WASHINGTONThe Office of Management and Budget (OMB) has issued
a final rule that defines what research data the public can demand to
see under the Freedom of Information Act (FOIA). To the relief of
many in the biomedical sciences, the White House agency did not
include data from research in progress or any information that could
be used to identify particular persons in a research study.
The new rule took effect Nov. 6. It requires that data from a
published study must be provided within a reasonable time
when the information is requested under the FOIA. To OMB, a published
study is one that has appeared in a peer-reviewed journal or one that
a federal agency has officially cited to support an action that
has the force and effect of law. [See below for definitions.]
Narrowing the FOIA Target
Scientific organizations expressed considerable concern about what
Research data is defined as the recorded factual material
Research data also does not include: trade secrets,
Published is defined as either when research findings are
Anyone who makes a request for research data can be charged a
reasonable fee to cover the costs incurred in providing
The new rule is a revision to OMB Circular A-110, which governs the
administration of federally funded research grants. OMB was required
to make the revision by a two-line amendment inserted into the 1999
Omnibus Appropriations Bill by Sen. Richard C. Shelby (R-Ala). His
amendment, which passed both houses of Congress, called on OMB
to require Federal awarding agencies to ensure that all data
produced under an award will be made available to the public
through FOIA procedures.
Sen. Shelby acted after researchers at the Harvard School of Public
Health refused to release data they had gathered and which the
Environmental Protection Agency relied upon to justify its decision
to create a standard for ultrafine ambient air particles. The Harvard
scientists said that releasing the data would violate the
confidentiality of people they studied.
When word of the Shelby amendment spread, the research community
responded with vigorous protests. For example, National Cancer
Institute director Richard D. Klausner, MD, said the Shelby amendment
has very disruptive, if not paralyzing implications for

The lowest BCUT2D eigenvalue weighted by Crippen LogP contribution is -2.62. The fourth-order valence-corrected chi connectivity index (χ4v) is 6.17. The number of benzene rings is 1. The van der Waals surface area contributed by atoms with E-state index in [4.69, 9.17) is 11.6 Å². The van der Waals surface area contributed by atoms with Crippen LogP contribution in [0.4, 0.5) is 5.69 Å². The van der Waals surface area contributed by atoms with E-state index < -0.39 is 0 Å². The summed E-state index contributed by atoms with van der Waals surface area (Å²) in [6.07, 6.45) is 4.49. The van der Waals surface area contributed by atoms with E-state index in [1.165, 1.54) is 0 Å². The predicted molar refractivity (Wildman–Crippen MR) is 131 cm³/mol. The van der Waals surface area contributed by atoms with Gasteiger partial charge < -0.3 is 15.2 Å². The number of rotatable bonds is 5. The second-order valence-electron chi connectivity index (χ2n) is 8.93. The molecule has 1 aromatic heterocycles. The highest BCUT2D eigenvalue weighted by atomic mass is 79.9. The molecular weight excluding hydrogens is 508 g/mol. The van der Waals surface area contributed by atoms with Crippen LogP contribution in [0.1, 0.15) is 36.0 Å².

research. And the National Cancer Advisory Board responded with
a letter strongly expressing its concerns.
When OMB published a first draft of its proposed revision, it
received more than 9,000 letters of comment. Its second draft drew
another 3,000 comments. In issuing its final rule, OMB said it
recognizes the importance of ensuring that the revised Circular
does not interfere with the traditional scientific progress. As
such, we have not construed the statute as requiring scientists
to make research data publicly available while the research is still ongoing.
OMB said it also agreed with the suggestion that all appropriate data
be protected. Thus, it changed its initial wording to replace the
word files in the phrase personal and medical
files with the word information so as to protect
such things as videotapes or audiotapes of research subjects.
OMB made clear that the responsibility for identifying requested
material remains with the researchers, and that staff of federal
funding agencies would not search investigators files. However,
the federal awarding agency would retain its right to ask the
recipient for additional information, if it believed the
recipients submission was not complete.
As for research data already available to the public through data
archives or other means, OMB agreed that researchers could answer an
FOIA request by providing information on how to obtain the sought
The cost of responding to an FOIA request concerned many in research.
In its rule, OMB said that when information is obtained solely in
response to an FOIA request, the federal agency could charge a fee to
cover the full incremental cost of obtaining the research data.
This fee should reflect cost incurred by the agency, the
recipient, and applicable subrecipients, the agency noted.
OMB also dealt with the situation in which a data request is made
after a federal grant or contract has expired. Under FOIA procedures,
a request for data would go to the funding agency, which would then
ask the grantee for an estimated cost of complying. With cost in
hand, the federal agency would then apply existing standards
for requesting appropriate prepayments from the requester. And
once the requested data are received, the federal awarding agency
will then seek reimbursement from the person or organization making
the FOIA request.